Peter Gatrell teaches a course on refugees in modern world history and is author of “The Making of the Modern Refugee”. Here he makes a few observations about what history can teach today’s policy makers.
Never has this subject seemed timelier or more troubling than in 2015. Here I reflect on two questions: what might tomorrow’s history of the refugee crisis look like; and how might history challenge our parochial grasp of current events?
How will tomorrow’s historians write about the refugee crisis? Social historians may ask questions about refugees’ aspirations, the journeys they attempted, and the people they left behind: but whether this will be written up as a history of ordeal and pure loss, or of adventure and opportunity, remains to be seen. Cultural historians could engage productively with representations of ‘Mare Nostrum’, the name given to Italy’s original search and rescue mission in the Mediterranean, and its replacement by a more restricted programme ‘Joint Operation Triton’, named after the Greek God, messenger of the sea. Perhaps cultural historians will reflect on the powerful image of the ocean and the beach in the life (and death) of refugees – in the late 1930s, refugees from the Spanish Civil War were ‘beached’ in the south of France where their living conditions were recorded by the famous photographer Robert Capa. Jewish refugees from Nazi Germany photographed themselves on the beaches of the Dominican Republic after the dictator Rafael Trujillo decided to admit them in small numbers. Looking beyond Europe, historians will want to recall the significance of the Pacific Ocean to Vietnamese refugees who took to small boats in search of a place of safety, images that circulated widely during the late 1970s.
Who knows, maybe the passage of time will enable future historians to make something of the fact that far more people drowned in the Mediterranean in the course of 2014 than lost their lives in the 9/11 attack on the Twin Towers?
I suspect that political historians will write about the events of 2015 as a crisis affecting two institutions that emerged in the wake of the Second World War, viz. the Common Market, forerunner of the European Union, and UNHCR, the office of the United Nations High Commissioner for Refugees. The effectiveness of both institutions has been called into question. Critics point gleefully to the lack of genuine cooperation between EU member states over the refugee crisis. UNHCR is accused of lacking teeth; there are even calls for the 1951 Refugee Convention to be torn up for having outlived its usefulness. Historians can at least dispel some of the myths around the origins of both institutions, by explaining that they were the outcome of hard diplomatic bargaining that preserved rather than undermined state sovereignty. Having survived upheavals in the past – such as large-scale refugee crises in the 1970s and 1980s, and EU enlargement in the 1990s – perhaps these institutions can weather the current storm and enhance rather than lose their legitimacy.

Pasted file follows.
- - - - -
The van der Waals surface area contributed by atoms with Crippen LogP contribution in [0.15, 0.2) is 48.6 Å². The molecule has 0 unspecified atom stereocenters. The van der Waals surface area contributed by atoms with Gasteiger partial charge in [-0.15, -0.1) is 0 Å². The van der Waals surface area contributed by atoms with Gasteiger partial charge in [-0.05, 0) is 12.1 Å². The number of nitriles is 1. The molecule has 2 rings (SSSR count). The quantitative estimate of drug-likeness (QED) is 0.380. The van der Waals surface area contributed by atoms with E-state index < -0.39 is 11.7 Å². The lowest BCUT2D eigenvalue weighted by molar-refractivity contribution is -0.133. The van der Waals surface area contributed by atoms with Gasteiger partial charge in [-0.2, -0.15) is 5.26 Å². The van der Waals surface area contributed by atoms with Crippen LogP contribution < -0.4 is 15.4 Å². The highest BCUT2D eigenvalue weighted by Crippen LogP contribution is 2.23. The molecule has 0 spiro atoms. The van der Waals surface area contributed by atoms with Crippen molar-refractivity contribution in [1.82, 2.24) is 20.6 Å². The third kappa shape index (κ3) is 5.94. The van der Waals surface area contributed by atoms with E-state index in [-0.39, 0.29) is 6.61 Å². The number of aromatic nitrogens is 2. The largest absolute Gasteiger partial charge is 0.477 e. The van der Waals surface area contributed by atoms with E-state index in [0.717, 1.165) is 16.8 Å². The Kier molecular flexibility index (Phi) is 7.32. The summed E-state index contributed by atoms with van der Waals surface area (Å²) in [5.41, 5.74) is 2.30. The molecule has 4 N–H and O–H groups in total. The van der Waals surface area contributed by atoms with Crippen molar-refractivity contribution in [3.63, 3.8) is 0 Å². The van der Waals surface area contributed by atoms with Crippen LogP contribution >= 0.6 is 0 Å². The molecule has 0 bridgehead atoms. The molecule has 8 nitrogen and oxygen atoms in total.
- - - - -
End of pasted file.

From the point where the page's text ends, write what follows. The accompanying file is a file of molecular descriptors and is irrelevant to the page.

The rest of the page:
Historians are also well-placed to challenge the parochialism of debate, particularly in the UK but also in other parts of Europe, notably the failure to take account of the fact that most of the world’s refugees never show up on Europe’s doorstep. More than 85 per cent of the world’s refugees live in the ‘global South’, and this has been true of refugee history for more than half a century. This is partly about geography: today, Lebanon and Turkey are the chief destinations for Syrian refugees, but history has a lot to say about the complex history of population displacement in the Middle East, such as in the aftermath of the First World War and the dissolution of the Ottoman Empire, from which Syria emerged as a mandated territory of France, with Britain taking responsibility for Iraq and Palestine. Each of these countries along with Lebanon housed large numbers of Armenian and Assyrian refugees who along with Russian refugees dominated debates in the new League of Nations throughout the 1920s. The Second World War brought further upheaval, above all the displacement of Palestinians as a result of the creation of the state of Israel, who fled in large numbers to Lebanon, Jordan and Syria. One troubling consequence of the current crisis is that hardly any attention is being paid to Palestinian refugees in war-torn Syria. The history of refugees in the Middle East is a history of these twentieth-century entanglements. And I haven’t even started on other sites of persistent mass displacement …
There’s a lot more to be said – about the discourse in UK politics around its so-called ‘proud tradition of welcome’ (my spirits sag each time a politician utters this phrase), and how this connects with the real life experiences of refugees now and in the past; and about the ways in which current debates and perspectives efface refugees’ own sense of history, their aspirations, and their capabilities.